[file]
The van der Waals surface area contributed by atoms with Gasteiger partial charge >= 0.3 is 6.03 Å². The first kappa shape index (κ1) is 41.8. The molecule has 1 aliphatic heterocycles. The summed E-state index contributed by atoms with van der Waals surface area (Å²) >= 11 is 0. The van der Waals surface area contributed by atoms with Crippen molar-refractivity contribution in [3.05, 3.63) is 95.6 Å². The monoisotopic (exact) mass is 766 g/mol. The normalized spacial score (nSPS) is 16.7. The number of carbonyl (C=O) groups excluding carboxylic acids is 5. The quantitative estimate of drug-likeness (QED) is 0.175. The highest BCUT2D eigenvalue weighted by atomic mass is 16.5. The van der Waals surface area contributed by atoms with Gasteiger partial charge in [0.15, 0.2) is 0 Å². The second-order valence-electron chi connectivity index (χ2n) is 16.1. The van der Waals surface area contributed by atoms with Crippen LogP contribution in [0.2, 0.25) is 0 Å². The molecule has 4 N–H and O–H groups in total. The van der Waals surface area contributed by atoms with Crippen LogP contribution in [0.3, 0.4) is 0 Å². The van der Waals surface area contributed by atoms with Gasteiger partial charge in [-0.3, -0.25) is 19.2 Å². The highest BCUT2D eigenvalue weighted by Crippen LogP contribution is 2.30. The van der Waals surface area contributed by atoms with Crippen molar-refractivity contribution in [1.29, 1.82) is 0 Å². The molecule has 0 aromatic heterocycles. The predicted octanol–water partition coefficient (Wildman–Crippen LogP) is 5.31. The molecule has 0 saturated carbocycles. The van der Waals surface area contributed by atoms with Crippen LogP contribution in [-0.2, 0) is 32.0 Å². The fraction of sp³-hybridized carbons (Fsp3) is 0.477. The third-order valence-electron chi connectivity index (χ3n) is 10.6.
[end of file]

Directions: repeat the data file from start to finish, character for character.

The van der Waals surface area contributed by atoms with Gasteiger partial charge >= 0.3 is 6.03 Å². The first kappa shape index (κ1) is 41.8. The molecule has 1 aliphatic heterocycles. The summed E-state index contributed by atoms with van der Waals surface area (Å²) >= 11 is 0. The van der Waals surface area contributed by atoms with Crippen molar-refractivity contribution in [3.05, 3.63) is 95.6 Å². The monoisotopic (exact) mass is 766 g/mol. The normalized spacial score (nSPS) is 16.7. The number of carbonyl (C=O) groups excluding carboxylic acids is 5. The quantitative estimate of drug-likeness (QED) is 0.175. The highest BCUT2D eigenvalue weighted by atomic mass is 16.5. The van der Waals surface area contributed by atoms with Gasteiger partial charge in [0.15, 0.2) is 0 Å². The second-order valence-electron chi connectivity index (χ2n) is 16.1. The van der Waals surface area contributed by atoms with Crippen LogP contribution in [0.2, 0.25) is 0 Å². The molecule has 4 N–H and O–H groups in total. The van der Waals surface area contributed by atoms with Crippen LogP contribution in [0.3, 0.4) is 0 Å². The van der Waals surface area contributed by atoms with Gasteiger partial charge in [-0.3, -0.25) is 19.2 Å². The highest BCUT2D eigenvalue weighted by Crippen LogP contribution is 2.30. The van der Waals surface area contributed by atoms with Crippen molar-refractivity contribution in [1.29, 1.82) is 0 Å². The molecule has 0 aromatic heterocycles. The predicted octanol–water partition coefficient (Wildman–Crippen LogP) is 5.31. The molecule has 0 saturated carbocycles. The van der Waals surface area contributed by atoms with Crippen LogP contribution in [-0.2, 0) is 32.0 Å². The fraction of sp³-hybridized carbons (Fsp3) is 0.477. The third-order valence-electron chi connectivity index (χ3n) is 10.6.